Second, Board inspections may affect your financial reporting. The review of how an auditor performed an audit is necessarily in part a review of the client’s financial statements. Audit committees may find that they are faced with accounting issues as a result of questions raised by the Board’s staff with their auditor during an inspection. For example, at least 20 issuers filed restatements because of GAAP issues identified in the 2003 inspections. If the Board concludes that financial statements are inaccurate or were prepared by an auditor that was not independent, we describe that in the inspection report and inform the SEC.
I think the lesson for audit committees is to make sure that you are informed if the Board selects your audit for review. If that occurs, your auditor should be asked to keep you up-to-date regarding the issues that the Board’s staff raises during its review. It’s a way to gain insight into what an external, disinterested expert thinks are the tough issues in your audit. In fact, on the no surprises theory, I understand that it is becoming common for audit committees to require in engagement letters that the auditor will inform the company if its engagement is selected for review in the PCAOB inspection.
The third reason directors should care about PCAOB inspections stems from the Board’s obligation to make findings concerning auditor quality controls. The NYSE’s listing standards require an audit committee to annually obtain and review a report on the firm's internal quality control procedures, including any material issues raised by professional authorities. Even if your company is not NYSE-listed, reviewing the Board’s findings with the auditor is a logical component of doing your due diligence over the relationship with the auditor.
Audit committees may want to ask the auditor, among other things --
- What did the PCAOB conclude about the auditing firm’s quality controls?
- Have any quality control defects the Board identified affected our audit?
- What is the auditing firm doing to remedy those problems?
Board quality control criticisms are, by statute, included in the non-public part of the inspection report, and auditors may be unwilling to provide the full text to clients. In my view, the important thing is to find out the substance of the quality control findings.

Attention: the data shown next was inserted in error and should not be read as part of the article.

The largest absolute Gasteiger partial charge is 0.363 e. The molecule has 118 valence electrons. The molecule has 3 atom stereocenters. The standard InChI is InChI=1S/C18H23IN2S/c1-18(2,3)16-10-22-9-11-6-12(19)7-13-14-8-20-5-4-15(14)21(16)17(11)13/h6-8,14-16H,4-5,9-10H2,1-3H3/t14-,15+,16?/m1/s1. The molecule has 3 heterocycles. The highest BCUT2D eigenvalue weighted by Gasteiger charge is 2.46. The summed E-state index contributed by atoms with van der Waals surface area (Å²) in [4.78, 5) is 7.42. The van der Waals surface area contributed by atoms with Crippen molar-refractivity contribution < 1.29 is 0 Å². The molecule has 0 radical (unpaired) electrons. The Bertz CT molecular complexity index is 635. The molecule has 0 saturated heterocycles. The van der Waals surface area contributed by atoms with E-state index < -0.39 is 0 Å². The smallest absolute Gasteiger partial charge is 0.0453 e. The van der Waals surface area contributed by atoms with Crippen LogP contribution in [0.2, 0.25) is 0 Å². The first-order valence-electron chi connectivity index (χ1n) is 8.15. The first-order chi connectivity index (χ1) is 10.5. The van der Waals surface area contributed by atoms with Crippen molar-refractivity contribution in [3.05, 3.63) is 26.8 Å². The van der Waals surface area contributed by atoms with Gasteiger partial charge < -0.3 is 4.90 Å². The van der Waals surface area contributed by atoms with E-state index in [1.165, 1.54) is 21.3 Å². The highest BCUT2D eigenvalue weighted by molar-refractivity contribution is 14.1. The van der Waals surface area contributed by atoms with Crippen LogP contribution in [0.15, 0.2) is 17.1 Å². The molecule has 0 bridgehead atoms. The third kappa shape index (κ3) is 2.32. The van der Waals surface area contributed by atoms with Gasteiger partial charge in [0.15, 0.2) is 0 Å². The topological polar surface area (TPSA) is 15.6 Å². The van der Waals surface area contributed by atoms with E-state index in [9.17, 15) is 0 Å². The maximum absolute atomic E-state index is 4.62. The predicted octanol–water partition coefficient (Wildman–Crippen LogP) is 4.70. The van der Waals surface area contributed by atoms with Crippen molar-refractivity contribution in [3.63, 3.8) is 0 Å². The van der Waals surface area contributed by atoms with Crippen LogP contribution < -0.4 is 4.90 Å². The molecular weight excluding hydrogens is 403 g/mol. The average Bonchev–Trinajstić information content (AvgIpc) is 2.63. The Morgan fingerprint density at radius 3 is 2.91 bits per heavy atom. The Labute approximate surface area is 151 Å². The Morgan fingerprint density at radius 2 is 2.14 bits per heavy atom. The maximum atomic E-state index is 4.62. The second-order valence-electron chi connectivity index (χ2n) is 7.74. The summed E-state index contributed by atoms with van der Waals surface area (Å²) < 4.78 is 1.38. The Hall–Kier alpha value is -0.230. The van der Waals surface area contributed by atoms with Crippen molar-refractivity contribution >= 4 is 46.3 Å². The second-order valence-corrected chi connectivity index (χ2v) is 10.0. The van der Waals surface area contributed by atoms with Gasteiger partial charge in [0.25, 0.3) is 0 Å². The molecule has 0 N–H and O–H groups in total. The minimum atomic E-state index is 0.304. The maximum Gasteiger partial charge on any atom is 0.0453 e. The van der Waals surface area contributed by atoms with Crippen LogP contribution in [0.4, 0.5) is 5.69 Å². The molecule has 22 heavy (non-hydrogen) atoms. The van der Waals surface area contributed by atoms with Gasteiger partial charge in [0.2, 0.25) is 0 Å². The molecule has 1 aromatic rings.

I want next to touch briefly on the PCAOB’s standard-setting activities. The Sarbanes-Oxley Act assigns to the Board the responsibility to establish the auditing and other professional standards that govern the work of auditors who report on public company financial statements. While most of our activities in this area are probably of more interest to auditors than to directors and audit committees, you may find two things on our agenda worth watching --
- Engagement Quality Review
SOX requires the Board to adopt an auditing standard on second partner review of audit opinions. These concurring partner reviews are a potentially powerful tool for improving audit quality. While most firms that audit public companies already have such a review, the Board’s small firm inspections suggest that they are not always as effective as they could be at spotting issues the engagement team has missed. As the requirements in this area develop, audit committees may want to start thinking in terms, not of “our engagement partner” but of our engagement partner and our review partner.
- Audit Committee Communications
Existing auditing standards require auditors to communicate certain things, in specific ways, to audit committees. It is likely that we will try to combine all of these existing requirements into one professional standard. A new auditing standard might also require an auditor to engage in discussions with an audit committee about risk assessment.
As we have certainly learned in the area of internal control auditing, auditing standards affect not just auditors, but also their clients. New standards have to be introduced carefully to avoid unintended consequences. I encourage you to participate in the PCAOB’s standard-setting public comment process to make sure we get it right.
IV. Internal Controls
Let me turn next to a topic that I probably don’t have to convince you is of interest to directors. In fact, it is currently perhaps the most controversial area of public company financial disclosure and the most important public policy issue facing the Board. That area is internal control auditing.
First, a bit of background. In Section 404 of SOX, Congress required public company managements to report annually on the effectiveness of their internal controls. SOX also required auditors to audit the effectiveness of the company’s controls and report on management’s findings. The PCAOB’s role was to adopt the standard under which auditors do this new work. That standard is known as Auditing Standard No. 2.
The SEC has put Section 404 into effect for roughly 50 percent of public companies, the so-called accelerated filers -- companies that have over $75 million in market float. 2005 was the first year of Section 404 reporting for those companies, and those with calendar fiscal years have now been through the process twice.